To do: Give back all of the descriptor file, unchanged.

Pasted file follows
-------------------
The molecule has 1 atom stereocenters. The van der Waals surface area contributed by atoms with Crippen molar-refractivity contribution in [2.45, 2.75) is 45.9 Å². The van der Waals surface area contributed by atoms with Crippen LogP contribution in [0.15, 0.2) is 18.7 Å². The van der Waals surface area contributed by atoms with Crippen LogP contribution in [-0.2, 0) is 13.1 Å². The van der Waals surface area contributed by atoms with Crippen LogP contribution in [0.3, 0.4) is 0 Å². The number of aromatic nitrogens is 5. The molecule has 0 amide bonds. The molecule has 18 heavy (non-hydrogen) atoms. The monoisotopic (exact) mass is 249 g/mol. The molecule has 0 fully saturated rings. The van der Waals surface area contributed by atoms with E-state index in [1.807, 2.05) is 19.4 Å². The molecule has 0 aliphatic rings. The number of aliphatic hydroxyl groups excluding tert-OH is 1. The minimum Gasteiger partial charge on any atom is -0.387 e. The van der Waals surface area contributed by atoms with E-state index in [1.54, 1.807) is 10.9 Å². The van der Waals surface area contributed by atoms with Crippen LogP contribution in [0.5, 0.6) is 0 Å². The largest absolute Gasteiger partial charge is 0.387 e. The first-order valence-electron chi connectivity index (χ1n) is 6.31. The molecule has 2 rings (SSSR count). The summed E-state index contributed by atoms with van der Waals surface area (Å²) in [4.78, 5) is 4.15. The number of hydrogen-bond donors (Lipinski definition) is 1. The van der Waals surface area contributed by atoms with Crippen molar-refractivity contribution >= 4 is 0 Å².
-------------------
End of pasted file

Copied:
The molecule has 1 atom stereocenters. The van der Waals surface area contributed by atoms with Crippen molar-refractivity contribution in [2.45, 2.75) is 45.9 Å². The van der Waals surface area contributed by atoms with Crippen LogP contribution in [0.15, 0.2) is 18.7 Å². The van der Waals surface area contributed by atoms with Crippen LogP contribution in [-0.2, 0) is 13.1 Å². The van der Waals surface area contributed by atoms with Crippen LogP contribution in [0.3, 0.4) is 0 Å². The number of aromatic nitrogens is 5. The molecule has 0 amide bonds. The molecule has 18 heavy (non-hydrogen) atoms. The monoisotopic (exact) mass is 249 g/mol. The molecule has 0 fully saturated rings. The van der Waals surface area contributed by atoms with E-state index in [1.807, 2.05) is 19.4 Å². The molecule has 0 aliphatic rings. The number of aliphatic hydroxyl groups excluding tert-OH is 1. The minimum Gasteiger partial charge on any atom is -0.387 e. The van der Waals surface area contributed by atoms with E-state index in [1.54, 1.807) is 10.9 Å². The van der Waals surface area contributed by atoms with Crippen LogP contribution in [0.5, 0.6) is 0 Å². The largest absolute Gasteiger partial charge is 0.387 e. The first-order valence-electron chi connectivity index (χ1n) is 6.31. The molecule has 2 rings (SSSR count). The summed E-state index contributed by atoms with van der Waals surface area (Å²) in [4.78, 5) is 4.15. The number of hydrogen-bond donors (Lipinski definition) is 1. The van der Waals surface area contributed by atoms with Crippen molar-refractivity contribution >= 4 is 0 Å².